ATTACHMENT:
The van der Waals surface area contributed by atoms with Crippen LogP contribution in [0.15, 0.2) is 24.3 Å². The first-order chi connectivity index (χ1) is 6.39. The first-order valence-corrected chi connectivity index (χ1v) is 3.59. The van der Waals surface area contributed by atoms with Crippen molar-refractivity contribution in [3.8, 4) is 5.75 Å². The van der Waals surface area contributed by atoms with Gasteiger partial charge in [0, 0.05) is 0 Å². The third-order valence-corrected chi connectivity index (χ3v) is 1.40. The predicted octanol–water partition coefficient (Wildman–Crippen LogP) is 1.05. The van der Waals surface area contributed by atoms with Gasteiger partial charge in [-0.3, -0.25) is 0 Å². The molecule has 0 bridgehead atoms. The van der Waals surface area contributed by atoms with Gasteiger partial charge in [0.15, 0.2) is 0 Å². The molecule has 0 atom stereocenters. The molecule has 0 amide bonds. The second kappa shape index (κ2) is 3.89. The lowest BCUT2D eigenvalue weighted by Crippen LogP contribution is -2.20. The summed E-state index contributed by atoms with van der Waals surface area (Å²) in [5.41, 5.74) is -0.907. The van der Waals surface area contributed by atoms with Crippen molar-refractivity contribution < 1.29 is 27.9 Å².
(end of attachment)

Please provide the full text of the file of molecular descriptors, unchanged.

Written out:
The van der Waals surface area contributed by atoms with Crippen LogP contribution in [0.15, 0.2) is 24.3 Å². The first-order chi connectivity index (χ1) is 6.39. The first-order valence-corrected chi connectivity index (χ1v) is 3.59. The van der Waals surface area contributed by atoms with Crippen molar-refractivity contribution in [3.8, 4) is 5.75 Å². The van der Waals surface area contributed by atoms with Gasteiger partial charge in [0, 0.05) is 0 Å². The third-order valence-corrected chi connectivity index (χ3v) is 1.40. The predicted octanol–water partition coefficient (Wildman–Crippen LogP) is 1.05. The van der Waals surface area contributed by atoms with Gasteiger partial charge in [-0.3, -0.25) is 0 Å². The molecule has 0 bridgehead atoms. The van der Waals surface area contributed by atoms with Gasteiger partial charge in [0.15, 0.2) is 0 Å². The molecule has 0 atom stereocenters. The molecule has 0 amide bonds. The second kappa shape index (κ2) is 3.89. The lowest BCUT2D eigenvalue weighted by Crippen LogP contribution is -2.20. The summed E-state index contributed by atoms with van der Waals surface area (Å²) in [5.41, 5.74) is -0.907. The van der Waals surface area contributed by atoms with Crippen molar-refractivity contribution < 1.29 is 27.9 Å².